You grew up in Atlantic City, New Jersey. What was it like from a musical perspective growing up there?
Atlantic City was nicknamed ‘The Playground Of The World’ and they had a lot of jazz and R&B clubs there. It was a very thriving music community and I began working pretty early when I was about 14. I was working and hanging out in clubs and got to meet a lot of great jazz masters and R&B people and everything. So I had a ball playing shows and playing all kinds of music. It was an amazing, amazing place to grow up in: there was so much music going on.
What led you to take up the drums?
Actually, when I was really small, my mother said I was banging on the floor and banging on oatmeal boxes with my hands and was always banging on something. In the third grade, they had a demonstration of music in the school and people would show you instruments and say who wants to play what. And I went right for the drums. I started public school music education and that was all I had. I never had any private lessons but I thrived immediately. That was the one thing that I could do better than anyone else. I didn’t think of any other way except gaining as much knowledge and playing as well as I possibly could. In my senior year, I read an article in ‘Downbeat’ about studio musicians like Larry Bunker. They went to work every day and they wore jackets and a shirt and tie. So I said to myself I want to become a session musician. Prior to that, I had no aspirations of being a professional musician and making money from it. But I was looking for a better life because I came from a pretty deprived background. I was looking for something stable. I used to see musicians coming through and see how they lived and it didn’t appear to be stable to me until I read that ‘Downbeat’ article. I went to college to get my degree but always had an eye towards being a studio musician and teaching was just a mere backup.
I know you play the vibraphone as well as the drums. Do you play any other instruments at all?
I play piano. Enough to write. I use a piano to write songs.
What prompted your songwriting? When did it start?
Actually I started theory classes in my junior high school. They had a very progressive music program in there. I stayed there and I went and had theory lessons and began writing back then. I wrote a couple of marches and things like that. I was into orchestration even then before I went to college. So my writing goes way back and then I went to Berklee for a year and a half and first studied improvisation and it encompassed writing. And then I went to New England Conservatory and I continued writing. After I graduated from New England and moved up to L.A. I was writing immediately. I started writing songs and stockpiling them and getting songs on different records. That was just automatic. Even today, when I’m not working, I write all the time. Fourplay is an outlet now. Every CD I have at least two songs on and I’ve had as many as four. I continue to write and on the new Chuck Loeb record, I’ve got two songs. Now a lot of my albums are being sampled, so the writing has paid off.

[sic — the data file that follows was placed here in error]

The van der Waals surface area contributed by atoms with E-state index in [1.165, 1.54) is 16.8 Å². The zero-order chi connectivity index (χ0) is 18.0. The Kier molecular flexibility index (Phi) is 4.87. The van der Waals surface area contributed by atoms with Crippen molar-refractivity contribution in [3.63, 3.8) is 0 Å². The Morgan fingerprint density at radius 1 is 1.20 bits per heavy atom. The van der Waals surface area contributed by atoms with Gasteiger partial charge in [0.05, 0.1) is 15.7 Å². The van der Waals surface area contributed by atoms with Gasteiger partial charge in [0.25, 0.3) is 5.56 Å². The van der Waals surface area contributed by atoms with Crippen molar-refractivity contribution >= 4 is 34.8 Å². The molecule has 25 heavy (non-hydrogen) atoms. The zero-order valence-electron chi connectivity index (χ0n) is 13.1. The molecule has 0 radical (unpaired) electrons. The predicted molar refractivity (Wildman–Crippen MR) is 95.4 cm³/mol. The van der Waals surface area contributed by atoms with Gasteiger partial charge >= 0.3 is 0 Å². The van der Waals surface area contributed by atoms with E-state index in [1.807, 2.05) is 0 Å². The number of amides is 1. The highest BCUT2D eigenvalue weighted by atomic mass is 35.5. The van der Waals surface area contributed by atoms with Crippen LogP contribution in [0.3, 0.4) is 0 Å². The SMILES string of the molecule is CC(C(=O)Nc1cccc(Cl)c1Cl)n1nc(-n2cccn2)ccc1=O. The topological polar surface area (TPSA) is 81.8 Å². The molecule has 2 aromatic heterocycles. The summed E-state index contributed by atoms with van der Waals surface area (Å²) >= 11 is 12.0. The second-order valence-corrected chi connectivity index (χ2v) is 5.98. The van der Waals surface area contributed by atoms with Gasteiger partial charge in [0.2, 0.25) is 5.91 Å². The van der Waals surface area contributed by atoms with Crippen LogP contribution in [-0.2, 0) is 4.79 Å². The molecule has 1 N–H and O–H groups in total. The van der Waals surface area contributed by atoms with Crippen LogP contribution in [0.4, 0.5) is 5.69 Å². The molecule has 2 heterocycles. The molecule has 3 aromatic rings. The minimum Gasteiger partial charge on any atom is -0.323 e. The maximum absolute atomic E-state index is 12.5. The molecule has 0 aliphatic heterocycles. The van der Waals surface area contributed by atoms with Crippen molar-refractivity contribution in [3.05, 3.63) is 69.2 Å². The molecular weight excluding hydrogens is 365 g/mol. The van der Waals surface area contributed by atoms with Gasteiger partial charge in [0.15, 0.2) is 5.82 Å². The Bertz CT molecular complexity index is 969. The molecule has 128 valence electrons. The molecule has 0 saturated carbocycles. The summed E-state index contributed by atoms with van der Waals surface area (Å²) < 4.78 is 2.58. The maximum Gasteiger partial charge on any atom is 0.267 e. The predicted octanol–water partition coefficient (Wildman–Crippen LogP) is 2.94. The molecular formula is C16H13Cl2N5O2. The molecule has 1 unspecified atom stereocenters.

What was the first professional work you got as a jobbing musician? I believe you worked with the pianist George Shearing.
Yeah, that’s when I came out of college. I played with him. Prior to playing with George, after I graduated from New England, my first gig was with (jazz pianist) Erroll Garner and I came to Europe. I spent several weeks in Europe with Erroll Garner. Then when we were on a break, I went out to LA because I wanted to move there to find studio work. While I was there I heard George Shearing – who was based in LA – was looking for a drummer so I went to audition and got the job. But then I had to leave Erroll. That was perfect because it allowed me to move out to Los Angeles with a job.
So what did you learn from Erroll Garner? What was it like being in his band?
It was amazing. Everything was amazing – that’s a great word for me. My life has been amazing. But it was great because I worked with Erroll in Boston for a week or so as a sideman and so he knew my playing and he invited me to join his band. What I learned from Erroll Garner was how to accompany someone and how to swing – when you swing and accompany all the frills go out of the window. The most important thing is to swing and play with him. So that was the deal: play with him and wherever he went, I went, and we’d just make it swing. That’s it. It was a lot of fun. It was amazing playing with him and I had a great time. It was also the first time I’d been to Europe. I had a great time.
How did working with George Shearing compare with Erroll Garner?
That was a different discipline. We had a book of maybe 300 songs or so. It was a quintet initially and everything was very arranged. The playing was pretty subdued and very disciplined and you read a lot. You tried to swing it but it was very regimented – but it was still fun. George was a great musician and it was fun to be able to pull the music out and read it and perform it perfectly and hear his sound. He was clearly into that sound.